Presence of pseudopolyps in ulcerative colitis is associated with a higher risk for treatment escalation

Authors Dimitrios S. Politis, Konstantinos Papamichael, Konstantinos H. Katsanos, Ioannis Koulouridis, Despoina Mavromati, Epameinondas V. Tsianos, Dimitrios K. Christodoulou.


Background Pseudopolyps in ulcerative colitis (UC) are considered as indicators of previous episodes of severe inflammation and ulceration of the mucosa. The aim of the study was to investigate the long-term outcomes of patients treated for UC, with or without pseudopolyps.

Methods This was a retrospective single-center study. Consecutive patients with UC and available endoscopic data from 2000 until 2016 were eligible for the study and were followed until June 2017. Patients with incomplete medical/endoscopic charts or interrupted follow up were excluded from the study. Primary outcomes included time to treatment escalation, treatment escalation to biological agents or surgery, and UC-related hospitalization.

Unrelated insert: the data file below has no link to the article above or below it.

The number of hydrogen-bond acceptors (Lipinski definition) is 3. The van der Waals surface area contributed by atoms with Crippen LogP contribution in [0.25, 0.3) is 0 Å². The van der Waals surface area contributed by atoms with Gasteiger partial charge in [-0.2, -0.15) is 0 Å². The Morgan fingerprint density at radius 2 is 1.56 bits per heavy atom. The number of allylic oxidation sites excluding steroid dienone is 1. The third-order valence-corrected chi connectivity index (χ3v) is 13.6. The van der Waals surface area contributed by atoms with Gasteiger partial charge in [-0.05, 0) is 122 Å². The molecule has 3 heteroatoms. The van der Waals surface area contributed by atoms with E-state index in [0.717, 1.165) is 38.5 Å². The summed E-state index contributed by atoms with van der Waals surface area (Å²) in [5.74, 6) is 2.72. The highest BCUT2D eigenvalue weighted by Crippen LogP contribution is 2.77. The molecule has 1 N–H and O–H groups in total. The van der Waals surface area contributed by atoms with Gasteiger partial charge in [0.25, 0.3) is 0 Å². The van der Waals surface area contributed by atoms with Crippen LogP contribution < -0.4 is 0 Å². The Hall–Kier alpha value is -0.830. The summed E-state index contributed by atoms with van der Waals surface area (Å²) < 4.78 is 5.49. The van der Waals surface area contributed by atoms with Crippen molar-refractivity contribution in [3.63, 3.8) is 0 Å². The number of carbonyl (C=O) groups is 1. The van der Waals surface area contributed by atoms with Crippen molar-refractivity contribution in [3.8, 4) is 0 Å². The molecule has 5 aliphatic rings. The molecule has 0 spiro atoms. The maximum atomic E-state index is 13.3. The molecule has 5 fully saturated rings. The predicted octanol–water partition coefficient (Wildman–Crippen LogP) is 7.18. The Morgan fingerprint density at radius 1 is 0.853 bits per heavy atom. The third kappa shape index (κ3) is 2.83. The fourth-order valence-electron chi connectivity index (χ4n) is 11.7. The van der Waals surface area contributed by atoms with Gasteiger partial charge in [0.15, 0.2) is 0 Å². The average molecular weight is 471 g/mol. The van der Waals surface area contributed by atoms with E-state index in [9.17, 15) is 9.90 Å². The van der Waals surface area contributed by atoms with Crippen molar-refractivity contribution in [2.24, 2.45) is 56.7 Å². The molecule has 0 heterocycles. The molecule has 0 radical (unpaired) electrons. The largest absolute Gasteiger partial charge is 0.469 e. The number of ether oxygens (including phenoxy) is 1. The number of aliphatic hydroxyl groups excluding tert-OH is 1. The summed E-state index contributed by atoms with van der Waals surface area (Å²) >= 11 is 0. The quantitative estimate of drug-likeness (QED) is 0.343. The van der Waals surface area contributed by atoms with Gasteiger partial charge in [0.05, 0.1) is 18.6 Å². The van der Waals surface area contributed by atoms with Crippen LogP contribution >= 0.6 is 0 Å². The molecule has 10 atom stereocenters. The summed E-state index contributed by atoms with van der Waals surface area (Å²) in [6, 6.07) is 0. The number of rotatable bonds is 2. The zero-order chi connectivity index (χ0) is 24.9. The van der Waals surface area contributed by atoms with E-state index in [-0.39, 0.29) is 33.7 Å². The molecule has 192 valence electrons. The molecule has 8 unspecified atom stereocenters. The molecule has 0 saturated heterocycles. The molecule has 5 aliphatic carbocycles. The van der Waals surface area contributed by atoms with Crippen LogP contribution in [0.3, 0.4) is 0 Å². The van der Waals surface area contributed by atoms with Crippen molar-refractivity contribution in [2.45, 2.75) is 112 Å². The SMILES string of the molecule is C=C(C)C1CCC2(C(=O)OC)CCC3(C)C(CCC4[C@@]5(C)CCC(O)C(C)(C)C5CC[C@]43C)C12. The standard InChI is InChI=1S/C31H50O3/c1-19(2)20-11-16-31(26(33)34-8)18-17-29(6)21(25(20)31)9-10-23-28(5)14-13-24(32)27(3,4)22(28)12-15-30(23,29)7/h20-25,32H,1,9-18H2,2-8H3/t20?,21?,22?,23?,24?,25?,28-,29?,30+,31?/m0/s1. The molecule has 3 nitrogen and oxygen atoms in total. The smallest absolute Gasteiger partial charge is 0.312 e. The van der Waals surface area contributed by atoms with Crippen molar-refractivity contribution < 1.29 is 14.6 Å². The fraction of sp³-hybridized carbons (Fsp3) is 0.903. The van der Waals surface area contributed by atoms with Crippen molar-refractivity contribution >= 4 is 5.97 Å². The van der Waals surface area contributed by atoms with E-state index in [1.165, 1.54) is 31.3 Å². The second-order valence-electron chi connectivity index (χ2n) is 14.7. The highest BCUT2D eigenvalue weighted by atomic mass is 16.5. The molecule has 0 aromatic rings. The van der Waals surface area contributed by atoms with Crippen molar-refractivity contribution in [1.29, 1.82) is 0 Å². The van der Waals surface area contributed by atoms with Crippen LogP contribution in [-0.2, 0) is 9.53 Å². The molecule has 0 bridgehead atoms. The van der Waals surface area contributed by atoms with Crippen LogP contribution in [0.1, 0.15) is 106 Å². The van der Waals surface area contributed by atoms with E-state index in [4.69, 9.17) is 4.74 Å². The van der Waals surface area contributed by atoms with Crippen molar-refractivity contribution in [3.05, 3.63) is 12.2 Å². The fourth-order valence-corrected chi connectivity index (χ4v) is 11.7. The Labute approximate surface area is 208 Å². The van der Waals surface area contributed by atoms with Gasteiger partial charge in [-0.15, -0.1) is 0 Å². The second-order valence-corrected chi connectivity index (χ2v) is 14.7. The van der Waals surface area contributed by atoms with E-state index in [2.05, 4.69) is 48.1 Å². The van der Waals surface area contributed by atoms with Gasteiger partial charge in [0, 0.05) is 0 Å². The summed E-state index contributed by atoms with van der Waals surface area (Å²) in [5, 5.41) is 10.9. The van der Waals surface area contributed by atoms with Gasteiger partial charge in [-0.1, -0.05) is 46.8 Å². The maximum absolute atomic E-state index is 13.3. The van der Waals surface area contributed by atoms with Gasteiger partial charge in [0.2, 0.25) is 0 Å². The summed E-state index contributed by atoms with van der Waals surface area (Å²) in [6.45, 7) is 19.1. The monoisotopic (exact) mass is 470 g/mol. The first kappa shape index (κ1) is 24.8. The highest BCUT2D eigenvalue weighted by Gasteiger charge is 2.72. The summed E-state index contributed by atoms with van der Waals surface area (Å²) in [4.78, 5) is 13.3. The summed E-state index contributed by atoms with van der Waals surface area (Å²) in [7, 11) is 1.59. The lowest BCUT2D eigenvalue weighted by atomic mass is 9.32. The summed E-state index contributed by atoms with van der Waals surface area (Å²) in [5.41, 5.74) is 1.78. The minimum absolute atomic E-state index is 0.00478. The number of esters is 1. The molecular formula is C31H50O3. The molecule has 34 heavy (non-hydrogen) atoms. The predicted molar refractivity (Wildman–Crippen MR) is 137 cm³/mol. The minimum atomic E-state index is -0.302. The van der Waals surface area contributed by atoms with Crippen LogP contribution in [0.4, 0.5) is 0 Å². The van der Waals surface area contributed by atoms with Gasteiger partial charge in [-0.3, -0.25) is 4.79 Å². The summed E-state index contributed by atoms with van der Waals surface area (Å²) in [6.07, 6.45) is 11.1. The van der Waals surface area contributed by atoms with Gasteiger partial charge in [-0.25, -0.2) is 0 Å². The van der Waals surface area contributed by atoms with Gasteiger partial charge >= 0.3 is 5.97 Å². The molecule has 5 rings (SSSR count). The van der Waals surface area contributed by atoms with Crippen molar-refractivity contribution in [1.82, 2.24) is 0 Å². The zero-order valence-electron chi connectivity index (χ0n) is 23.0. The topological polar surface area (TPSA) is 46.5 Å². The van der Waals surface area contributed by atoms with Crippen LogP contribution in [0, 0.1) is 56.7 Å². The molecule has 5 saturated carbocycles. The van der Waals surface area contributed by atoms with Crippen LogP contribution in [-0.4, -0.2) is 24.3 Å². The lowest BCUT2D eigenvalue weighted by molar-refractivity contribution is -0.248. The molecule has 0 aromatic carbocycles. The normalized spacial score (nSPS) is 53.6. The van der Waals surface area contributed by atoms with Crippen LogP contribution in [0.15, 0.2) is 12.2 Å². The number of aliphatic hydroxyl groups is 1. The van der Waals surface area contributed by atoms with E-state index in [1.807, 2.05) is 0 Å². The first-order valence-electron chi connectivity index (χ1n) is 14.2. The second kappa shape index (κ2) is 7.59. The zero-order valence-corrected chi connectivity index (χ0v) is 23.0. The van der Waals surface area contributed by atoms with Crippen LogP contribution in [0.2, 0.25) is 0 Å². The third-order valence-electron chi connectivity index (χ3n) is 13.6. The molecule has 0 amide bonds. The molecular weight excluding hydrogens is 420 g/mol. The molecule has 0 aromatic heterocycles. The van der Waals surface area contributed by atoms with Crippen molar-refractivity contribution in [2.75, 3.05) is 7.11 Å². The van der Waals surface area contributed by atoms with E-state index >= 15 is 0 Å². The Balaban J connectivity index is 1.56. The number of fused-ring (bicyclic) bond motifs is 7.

Results Eighty-three UC patients were included in the study, of whom 25 (30%) had pseudopolyps. The median duration of follow up was 2.8 years (interquartile range: 1.1-4.9). Multiple Cox regression analysis identified the presence of pseudopolyps as the only variable independently associated with treatment escalation (hazard ratio [HR] 2.3, 95% confidence interval [CI] 1.2-4.3; P=0.014) and escalation to biological agents or surgery (HR 6.3, 95%CI 1.9-20.7; P=0.002).

Conclusion This retrospective single-center study provides the first preliminary evidence that patients with UC and pseudopolyps may represent a subpopulation with a higher inflammatory burden and a greater need for treatment escalation, including to biological agents or surgery. Large, prospective multicenter studies are certainly warranted to confirm these findings.

Keywords Pseudopolyps, ulcerative colitis, immunosuppression, biological treatment

Ann Gastroenterol 2019; 32 (2): 168-173

Original Articles